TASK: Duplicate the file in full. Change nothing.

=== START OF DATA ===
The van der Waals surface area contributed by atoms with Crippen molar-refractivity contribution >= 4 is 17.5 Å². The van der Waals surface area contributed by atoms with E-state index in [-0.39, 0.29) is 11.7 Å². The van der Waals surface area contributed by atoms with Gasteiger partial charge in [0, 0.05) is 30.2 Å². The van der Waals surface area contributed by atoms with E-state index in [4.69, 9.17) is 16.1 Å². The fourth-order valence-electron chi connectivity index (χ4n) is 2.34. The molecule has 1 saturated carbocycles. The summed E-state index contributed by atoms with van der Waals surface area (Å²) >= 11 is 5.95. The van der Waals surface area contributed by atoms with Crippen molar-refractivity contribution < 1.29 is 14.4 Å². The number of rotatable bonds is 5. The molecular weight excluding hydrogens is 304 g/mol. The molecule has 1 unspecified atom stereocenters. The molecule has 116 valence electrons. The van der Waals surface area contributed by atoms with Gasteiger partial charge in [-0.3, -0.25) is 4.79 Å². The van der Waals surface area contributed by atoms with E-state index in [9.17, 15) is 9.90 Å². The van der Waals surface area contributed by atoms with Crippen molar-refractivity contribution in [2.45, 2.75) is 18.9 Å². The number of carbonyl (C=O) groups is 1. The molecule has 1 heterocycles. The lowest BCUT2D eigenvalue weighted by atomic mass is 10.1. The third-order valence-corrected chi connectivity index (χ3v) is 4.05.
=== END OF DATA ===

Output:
The van der Waals surface area contributed by atoms with Crippen molar-refractivity contribution >= 4 is 17.5 Å². The van der Waals surface area contributed by atoms with E-state index in [-0.39, 0.29) is 11.7 Å². The van der Waals surface area contributed by atoms with Gasteiger partial charge in [0, 0.05) is 30.2 Å². The van der Waals surface area contributed by atoms with E-state index in [4.69, 9.17) is 16.1 Å². The fourth-order valence-electron chi connectivity index (χ4n) is 2.34. The molecule has 1 saturated carbocycles. The summed E-state index contributed by atoms with van der Waals surface area (Å²) >= 11 is 5.95. The van der Waals surface area contributed by atoms with Crippen molar-refractivity contribution < 1.29 is 14.4 Å². The number of rotatable bonds is 5. The molecular weight excluding hydrogens is 304 g/mol. The molecule has 1 unspecified atom stereocenters. The molecule has 116 valence electrons. The van der Waals surface area contributed by atoms with Gasteiger partial charge in [-0.3, -0.25) is 4.79 Å². The van der Waals surface area contributed by atoms with E-state index in [9.17, 15) is 9.90 Å². The van der Waals surface area contributed by atoms with Crippen molar-refractivity contribution in [2.45, 2.75) is 18.9 Å². The number of carbonyl (C=O) groups is 1. The molecule has 1 heterocycles. The lowest BCUT2D eigenvalue weighted by atomic mass is 10.1. The third-order valence-corrected chi connectivity index (χ3v) is 4.05.